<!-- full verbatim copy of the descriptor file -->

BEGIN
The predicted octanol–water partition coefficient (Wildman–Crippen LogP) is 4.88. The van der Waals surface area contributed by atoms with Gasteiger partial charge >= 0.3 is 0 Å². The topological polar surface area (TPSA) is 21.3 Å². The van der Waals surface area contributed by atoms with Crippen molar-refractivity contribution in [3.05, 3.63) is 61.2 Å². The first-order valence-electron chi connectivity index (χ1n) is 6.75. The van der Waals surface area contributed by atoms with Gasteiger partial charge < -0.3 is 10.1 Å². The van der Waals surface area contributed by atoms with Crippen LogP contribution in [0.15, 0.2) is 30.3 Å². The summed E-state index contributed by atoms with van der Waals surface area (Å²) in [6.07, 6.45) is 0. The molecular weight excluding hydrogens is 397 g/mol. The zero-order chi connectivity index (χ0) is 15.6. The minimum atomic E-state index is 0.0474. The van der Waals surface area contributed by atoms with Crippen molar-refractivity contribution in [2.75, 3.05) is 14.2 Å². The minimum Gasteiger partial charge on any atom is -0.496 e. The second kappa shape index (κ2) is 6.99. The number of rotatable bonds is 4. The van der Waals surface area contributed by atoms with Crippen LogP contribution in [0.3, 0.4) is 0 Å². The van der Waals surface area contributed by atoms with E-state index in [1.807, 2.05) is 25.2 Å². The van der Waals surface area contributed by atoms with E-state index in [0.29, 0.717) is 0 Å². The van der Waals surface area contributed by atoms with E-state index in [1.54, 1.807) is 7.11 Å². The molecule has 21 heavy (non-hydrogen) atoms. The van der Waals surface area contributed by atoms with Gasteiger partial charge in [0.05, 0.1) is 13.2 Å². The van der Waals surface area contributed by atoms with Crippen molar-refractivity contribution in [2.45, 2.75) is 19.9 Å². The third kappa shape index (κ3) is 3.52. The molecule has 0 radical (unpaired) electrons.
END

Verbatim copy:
The predicted octanol–water partition coefficient (Wildman–Crippen LogP) is 4.88. The van der Waals surface area contributed by atoms with Gasteiger partial charge >= 0.3 is 0 Å². The topological polar surface area (TPSA) is 21.3 Å². The van der Waals surface area contributed by atoms with Crippen molar-refractivity contribution in [3.05, 3.63) is 61.2 Å². The first-order valence-electron chi connectivity index (χ1n) is 6.75. The van der Waals surface area contributed by atoms with Gasteiger partial charge < -0.3 is 10.1 Å². The van der Waals surface area contributed by atoms with Crippen LogP contribution in [0.15, 0.2) is 30.3 Å². The summed E-state index contributed by atoms with van der Waals surface area (Å²) in [6.07, 6.45) is 0. The molecular weight excluding hydrogens is 397 g/mol. The zero-order chi connectivity index (χ0) is 15.6. The minimum atomic E-state index is 0.0474. The van der Waals surface area contributed by atoms with Crippen molar-refractivity contribution in [2.75, 3.05) is 14.2 Å². The minimum Gasteiger partial charge on any atom is -0.496 e. The second kappa shape index (κ2) is 6.99. The number of rotatable bonds is 4. The van der Waals surface area contributed by atoms with Crippen LogP contribution in [0.3, 0.4) is 0 Å². The van der Waals surface area contributed by atoms with E-state index in [1.807, 2.05) is 25.2 Å². The van der Waals surface area contributed by atoms with E-state index in [0.29, 0.717) is 0 Å². The van der Waals surface area contributed by atoms with E-state index in [1.54, 1.807) is 7.11 Å². The molecule has 21 heavy (non-hydrogen) atoms. The van der Waals surface area contributed by atoms with Gasteiger partial charge in [0.05, 0.1) is 13.2 Å². The van der Waals surface area contributed by atoms with Crippen molar-refractivity contribution in [2.45, 2.75) is 19.9 Å². The third kappa shape index (κ3) is 3.52. The molecule has 0 radical (unpaired) electrons.